Friday, November 14, 2014

Philae’s first photos; Update on its troubled landing

By Bob King via Universe Today, 12 November 2014

Image from the Philae lander as it approached the surface. Credit: ESA

First photo released of Comet 67P/C-G taken by Philae during its descent. The view is just 1.8 miles above the comet. Credit: ESA

Hey, we’re getting closer! This photo was taken by Philae’s ROLIS instrument just 1.8 miles (3 km) above the surface of 67P/Churyumov-Gerasimenko at 8:38 a.m. (CST) today. The ROLIS instrument is a down-looking imager that acquires images during the descent and doubles as a multi-wavelength close-up camera after the landing. The aim of the ROLIS experiment is to study the texture and microstructure of the comet’s surface. ROLIS (ROsetta Lander Imaging System) is a descent and close-up camera on the Philae lander.

I know, I know. You got a fever for more comet images the way Christopher Walken on Saturday Night Live couldn’t get enough cowbell.

Just for a little flavor of the rugged landscape Philae was headed toward earlier today, this photo was taken recently by Rosetta 4.8 miles (7.7 km) from the comet’s surface. Credit: ESA

Key scientists in a  media briefing this afternoon highlighted the good news and the bad news about the landing. We reported earlier that both the harpoons and top thrusters failed to fire and anchor the lander to the comet. Yet land it did – maybe more than once! A close study of the data returned seems to indicate that Philae, without its anchors, may have touched the surface and then lifted off again, turning itself from the residual angular momentum left over after its flywheel was shut down.  Stephan Ulamec, Philae Landing Manager, got a appreciative laugh from the crowd when he explained it this way:  Maybe today we didn’t just land once. We landed twice!”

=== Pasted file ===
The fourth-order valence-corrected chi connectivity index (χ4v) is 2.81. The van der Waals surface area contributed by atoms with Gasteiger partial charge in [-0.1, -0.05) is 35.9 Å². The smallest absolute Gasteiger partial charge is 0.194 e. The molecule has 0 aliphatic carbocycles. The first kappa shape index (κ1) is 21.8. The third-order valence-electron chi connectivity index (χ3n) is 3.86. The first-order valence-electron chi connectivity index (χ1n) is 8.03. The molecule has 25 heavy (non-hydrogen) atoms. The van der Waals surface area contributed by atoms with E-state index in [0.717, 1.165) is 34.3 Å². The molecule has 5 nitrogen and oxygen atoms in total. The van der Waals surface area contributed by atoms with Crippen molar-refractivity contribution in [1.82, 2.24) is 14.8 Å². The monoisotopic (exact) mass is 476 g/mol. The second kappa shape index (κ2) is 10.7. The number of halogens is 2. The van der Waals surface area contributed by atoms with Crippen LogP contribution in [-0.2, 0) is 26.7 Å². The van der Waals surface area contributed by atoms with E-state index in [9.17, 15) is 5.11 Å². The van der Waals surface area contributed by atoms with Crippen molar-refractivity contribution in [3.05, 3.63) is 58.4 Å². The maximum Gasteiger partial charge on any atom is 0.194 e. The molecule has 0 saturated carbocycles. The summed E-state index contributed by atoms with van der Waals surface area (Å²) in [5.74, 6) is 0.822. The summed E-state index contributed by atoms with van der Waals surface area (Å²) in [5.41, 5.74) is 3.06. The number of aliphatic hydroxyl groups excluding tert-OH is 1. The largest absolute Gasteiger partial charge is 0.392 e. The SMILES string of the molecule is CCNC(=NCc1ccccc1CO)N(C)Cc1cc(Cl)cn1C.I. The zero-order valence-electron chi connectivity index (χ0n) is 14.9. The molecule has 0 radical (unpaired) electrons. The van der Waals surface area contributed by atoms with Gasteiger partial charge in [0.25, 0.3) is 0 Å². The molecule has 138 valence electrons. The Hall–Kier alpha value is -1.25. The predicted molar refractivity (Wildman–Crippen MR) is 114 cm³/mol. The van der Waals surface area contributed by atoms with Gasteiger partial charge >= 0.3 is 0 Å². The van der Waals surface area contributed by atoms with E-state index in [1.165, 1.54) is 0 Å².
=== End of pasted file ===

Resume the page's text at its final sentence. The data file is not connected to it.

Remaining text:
Stephan Ulamec, Philae Lander Manager. Credit: ESA

Telemetry from the probe has been sporadic. Data streams come in strong and then suddenly cut out only to return later. These fluctuations in the radio link obviously have the scientists concerned and as yet, there’s no explanation for them. Otherwise, Philae landed in splendid fashion almost directly at the center of its planned “error ellipse”.

Instruments on Philae are functioning normally and gathering data as you read this.  Ulamec summed up the situation nicely:  “It’s complicated to land and also complicated to understand the landing.”

Scientists and mission control will work to hopefully resolve the harpoon and radio link issues. The next live webcast begins tomorrow starting at 7 a.m. (CST). Although nothing definite was said, we may see more images arriving still today, so stop by later.

Posted with permission from UT

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